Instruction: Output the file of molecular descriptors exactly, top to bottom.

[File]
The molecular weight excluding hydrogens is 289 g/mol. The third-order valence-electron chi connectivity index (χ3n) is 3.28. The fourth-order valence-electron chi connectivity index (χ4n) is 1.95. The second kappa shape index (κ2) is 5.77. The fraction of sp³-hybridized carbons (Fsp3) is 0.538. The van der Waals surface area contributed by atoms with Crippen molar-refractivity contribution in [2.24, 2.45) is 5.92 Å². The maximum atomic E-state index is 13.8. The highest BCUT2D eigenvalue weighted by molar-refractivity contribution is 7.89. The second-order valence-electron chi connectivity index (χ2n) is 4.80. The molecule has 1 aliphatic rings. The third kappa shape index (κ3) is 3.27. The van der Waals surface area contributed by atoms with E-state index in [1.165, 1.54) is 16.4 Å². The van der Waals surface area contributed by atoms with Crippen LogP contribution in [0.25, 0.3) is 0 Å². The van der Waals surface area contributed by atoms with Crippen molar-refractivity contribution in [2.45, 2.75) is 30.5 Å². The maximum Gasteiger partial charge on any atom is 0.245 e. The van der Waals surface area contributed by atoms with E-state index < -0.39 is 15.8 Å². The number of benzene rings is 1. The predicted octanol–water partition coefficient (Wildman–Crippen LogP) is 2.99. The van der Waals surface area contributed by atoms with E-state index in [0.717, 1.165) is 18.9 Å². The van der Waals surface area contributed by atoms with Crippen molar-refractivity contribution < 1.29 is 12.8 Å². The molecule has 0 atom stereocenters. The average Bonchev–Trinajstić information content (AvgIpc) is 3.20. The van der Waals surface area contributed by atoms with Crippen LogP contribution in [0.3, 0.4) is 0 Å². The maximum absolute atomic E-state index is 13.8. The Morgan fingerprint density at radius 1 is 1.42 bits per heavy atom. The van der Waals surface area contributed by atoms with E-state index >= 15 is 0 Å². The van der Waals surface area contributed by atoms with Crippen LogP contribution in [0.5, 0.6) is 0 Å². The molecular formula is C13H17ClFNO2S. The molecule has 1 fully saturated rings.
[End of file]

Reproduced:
The molecular weight excluding hydrogens is 289 g/mol. The third-order valence-electron chi connectivity index (χ3n) is 3.28. The fourth-order valence-electron chi connectivity index (χ4n) is 1.95. The second kappa shape index (κ2) is 5.77. The fraction of sp³-hybridized carbons (Fsp3) is 0.538. The van der Waals surface area contributed by atoms with Crippen molar-refractivity contribution in [2.24, 2.45) is 5.92 Å². The maximum atomic E-state index is 13.8. The highest BCUT2D eigenvalue weighted by molar-refractivity contribution is 7.89. The second-order valence-electron chi connectivity index (χ2n) is 4.80. The molecule has 1 aliphatic rings. The third kappa shape index (κ3) is 3.27. The van der Waals surface area contributed by atoms with E-state index in [1.165, 1.54) is 16.4 Å². The van der Waals surface area contributed by atoms with Crippen LogP contribution in [0.25, 0.3) is 0 Å². The van der Waals surface area contributed by atoms with Crippen molar-refractivity contribution in [2.45, 2.75) is 30.5 Å². The maximum Gasteiger partial charge on any atom is 0.245 e. The van der Waals surface area contributed by atoms with E-state index < -0.39 is 15.8 Å². The number of benzene rings is 1. The predicted octanol–water partition coefficient (Wildman–Crippen LogP) is 2.99. The van der Waals surface area contributed by atoms with E-state index in [0.717, 1.165) is 18.9 Å². The van der Waals surface area contributed by atoms with Crippen molar-refractivity contribution < 1.29 is 12.8 Å². The molecule has 0 atom stereocenters. The average Bonchev–Trinajstić information content (AvgIpc) is 3.20. The van der Waals surface area contributed by atoms with Crippen LogP contribution in [0.3, 0.4) is 0 Å². The maximum absolute atomic E-state index is 13.8. The Morgan fingerprint density at radius 1 is 1.42 bits per heavy atom. The van der Waals surface area contributed by atoms with E-state index >= 15 is 0 Å². The van der Waals surface area contributed by atoms with Crippen LogP contribution in [0.5, 0.6) is 0 Å². The molecular formula is C13H17ClFNO2S. The molecule has 1 fully saturated rings.